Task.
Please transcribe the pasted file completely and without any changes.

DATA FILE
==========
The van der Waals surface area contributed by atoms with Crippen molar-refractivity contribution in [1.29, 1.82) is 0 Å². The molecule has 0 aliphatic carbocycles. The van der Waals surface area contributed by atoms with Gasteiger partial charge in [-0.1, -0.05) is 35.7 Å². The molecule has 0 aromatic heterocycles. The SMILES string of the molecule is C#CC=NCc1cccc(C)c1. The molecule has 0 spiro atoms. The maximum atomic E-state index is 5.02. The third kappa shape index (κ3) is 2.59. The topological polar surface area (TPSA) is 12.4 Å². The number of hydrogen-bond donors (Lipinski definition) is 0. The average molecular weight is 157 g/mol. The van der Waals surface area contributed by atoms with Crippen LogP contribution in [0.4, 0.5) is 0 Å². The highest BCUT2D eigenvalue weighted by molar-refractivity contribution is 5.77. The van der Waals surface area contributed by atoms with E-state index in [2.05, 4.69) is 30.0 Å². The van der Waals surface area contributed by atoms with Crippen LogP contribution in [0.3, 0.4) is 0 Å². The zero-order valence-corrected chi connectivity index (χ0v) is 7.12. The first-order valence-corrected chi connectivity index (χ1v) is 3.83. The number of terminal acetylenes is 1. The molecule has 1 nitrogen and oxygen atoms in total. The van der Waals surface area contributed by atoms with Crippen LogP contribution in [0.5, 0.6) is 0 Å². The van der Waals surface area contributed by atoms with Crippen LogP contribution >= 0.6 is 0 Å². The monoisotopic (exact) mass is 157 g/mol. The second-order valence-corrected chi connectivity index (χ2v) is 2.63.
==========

The van der Waals surface area contributed by atoms with Crippen molar-refractivity contribution in [1.29, 1.82) is 0 Å². The molecule has 0 aliphatic carbocycles. The van der Waals surface area contributed by atoms with Gasteiger partial charge in [-0.1, -0.05) is 35.7 Å². The molecule has 0 aromatic heterocycles. The SMILES string of the molecule is C#CC=NCc1cccc(C)c1. The molecule has 0 spiro atoms. The maximum atomic E-state index is 5.02. The third kappa shape index (κ3) is 2.59. The topological polar surface area (TPSA) is 12.4 Å². The number of hydrogen-bond donors (Lipinski definition) is 0. The average molecular weight is 157 g/mol. The van der Waals surface area contributed by atoms with Crippen LogP contribution in [0.4, 0.5) is 0 Å². The highest BCUT2D eigenvalue weighted by molar-refractivity contribution is 5.77. The van der Waals surface area contributed by atoms with E-state index in [2.05, 4.69) is 30.0 Å². The van der Waals surface area contributed by atoms with Crippen LogP contribution in [0.3, 0.4) is 0 Å². The zero-order valence-corrected chi connectivity index (χ0v) is 7.12. The first-order valence-corrected chi connectivity index (χ1v) is 3.83. The number of terminal acetylenes is 1. The molecule has 1 nitrogen and oxygen atoms in total. The van der Waals surface area contributed by atoms with Crippen LogP contribution in [0.5, 0.6) is 0 Å². The van der Waals surface area contributed by atoms with Crippen LogP contribution >= 0.6 is 0 Å². The monoisotopic (exact) mass is 157 g/mol. The second-order valence-corrected chi connectivity index (χ2v) is 2.63.